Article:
July 15, 2022 - 5 minutes read

COVID-19 pandemic fuels largest continued backslide in vaccinations in three decades

By The Vellum Team
Source: WHO

WHO and UNICEF sound the alarm as new data shows global vaccination coverage continued to decline in 2021, with 25 million infants missing out on lifesaving vaccines

The largest sustained decline in childhood vaccinations in approximately 30 years has been recorded in official data published today by WHO and UNICEF.

The percentage of children who received three doses of the vaccine against diphtheria, tetanus and pertussis (DTP3) – a marker for immunisation coverage within and across countries – fell 5 percentage points between 2019 and 2021 to 81 percent.

As a result, 25 million children missed out on one or more doses of DTP through routine immunisation services in 2021 alone. This is two million more than those who missed out in 2020 and six million more than in 2019, highlighting the growing number of children at risk from devastating but preventable diseases. The decline was due to many factors including an increased number of children living in conflict and fragile settings where immunisation access is often challenging, increased misinformation and COVID-19 related issues such as service and supply chain disruptions, resource diversion to response efforts, and containment measures that limited immunisation service access and availability.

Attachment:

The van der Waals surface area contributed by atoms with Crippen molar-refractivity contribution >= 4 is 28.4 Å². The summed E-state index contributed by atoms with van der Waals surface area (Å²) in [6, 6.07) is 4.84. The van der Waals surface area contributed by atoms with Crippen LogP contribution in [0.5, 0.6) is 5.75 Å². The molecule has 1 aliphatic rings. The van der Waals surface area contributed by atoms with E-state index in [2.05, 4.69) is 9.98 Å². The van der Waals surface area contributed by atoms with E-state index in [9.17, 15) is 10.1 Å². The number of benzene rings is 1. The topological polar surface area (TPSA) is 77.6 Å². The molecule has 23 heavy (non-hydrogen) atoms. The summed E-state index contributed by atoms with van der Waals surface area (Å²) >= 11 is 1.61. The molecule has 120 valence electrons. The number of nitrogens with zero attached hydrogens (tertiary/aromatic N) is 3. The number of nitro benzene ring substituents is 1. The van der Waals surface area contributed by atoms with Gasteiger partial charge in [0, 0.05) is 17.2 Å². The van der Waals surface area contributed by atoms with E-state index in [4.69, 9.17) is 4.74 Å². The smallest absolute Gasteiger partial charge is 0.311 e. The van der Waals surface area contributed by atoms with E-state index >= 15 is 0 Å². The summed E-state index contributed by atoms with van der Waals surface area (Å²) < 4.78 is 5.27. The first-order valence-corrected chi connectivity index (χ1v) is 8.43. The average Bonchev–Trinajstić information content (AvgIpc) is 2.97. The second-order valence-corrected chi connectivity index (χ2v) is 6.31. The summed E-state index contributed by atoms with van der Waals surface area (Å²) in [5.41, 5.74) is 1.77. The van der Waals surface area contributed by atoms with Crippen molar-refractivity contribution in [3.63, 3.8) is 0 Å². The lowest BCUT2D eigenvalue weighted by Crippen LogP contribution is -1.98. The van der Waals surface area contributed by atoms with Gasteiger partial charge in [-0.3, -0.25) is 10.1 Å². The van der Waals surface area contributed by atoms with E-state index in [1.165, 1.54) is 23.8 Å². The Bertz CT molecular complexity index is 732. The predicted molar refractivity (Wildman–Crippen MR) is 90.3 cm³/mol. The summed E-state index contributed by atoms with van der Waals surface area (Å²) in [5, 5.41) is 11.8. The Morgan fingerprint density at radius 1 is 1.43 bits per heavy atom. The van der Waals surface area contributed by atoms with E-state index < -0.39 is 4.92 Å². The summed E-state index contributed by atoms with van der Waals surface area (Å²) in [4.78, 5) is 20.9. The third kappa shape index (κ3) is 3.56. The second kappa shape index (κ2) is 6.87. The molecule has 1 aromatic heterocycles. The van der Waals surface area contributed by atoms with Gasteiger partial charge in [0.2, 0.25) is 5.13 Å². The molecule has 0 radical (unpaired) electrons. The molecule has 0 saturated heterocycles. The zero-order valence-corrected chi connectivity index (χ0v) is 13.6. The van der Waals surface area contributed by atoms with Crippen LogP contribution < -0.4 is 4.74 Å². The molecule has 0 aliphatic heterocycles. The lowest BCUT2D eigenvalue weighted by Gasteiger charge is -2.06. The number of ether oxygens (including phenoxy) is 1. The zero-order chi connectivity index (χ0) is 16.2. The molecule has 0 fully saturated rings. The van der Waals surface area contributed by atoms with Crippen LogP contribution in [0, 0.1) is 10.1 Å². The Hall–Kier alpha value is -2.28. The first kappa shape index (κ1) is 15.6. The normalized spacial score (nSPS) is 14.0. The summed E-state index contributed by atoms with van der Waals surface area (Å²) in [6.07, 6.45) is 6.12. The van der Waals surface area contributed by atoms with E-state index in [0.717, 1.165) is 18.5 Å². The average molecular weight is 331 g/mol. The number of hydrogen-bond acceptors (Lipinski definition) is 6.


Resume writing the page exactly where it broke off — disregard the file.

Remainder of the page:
“This is a red alert for child health. We are witnessing the largest sustained drop in childhood immunisation in a generation. The consequences will be measured in lives,” said Catherine Russell, UNICEF Executive Director. “While a pandemic hangover was expected last year as a result of COVID-19 disruptions and lockdowns, what we are seeing now is a continued decline. COVID-19 is not an excuse. We need immunisation catch-ups for the missing millions or we will inevitably witness more outbreaks, more sick children and greater pressure on already strained health systems.”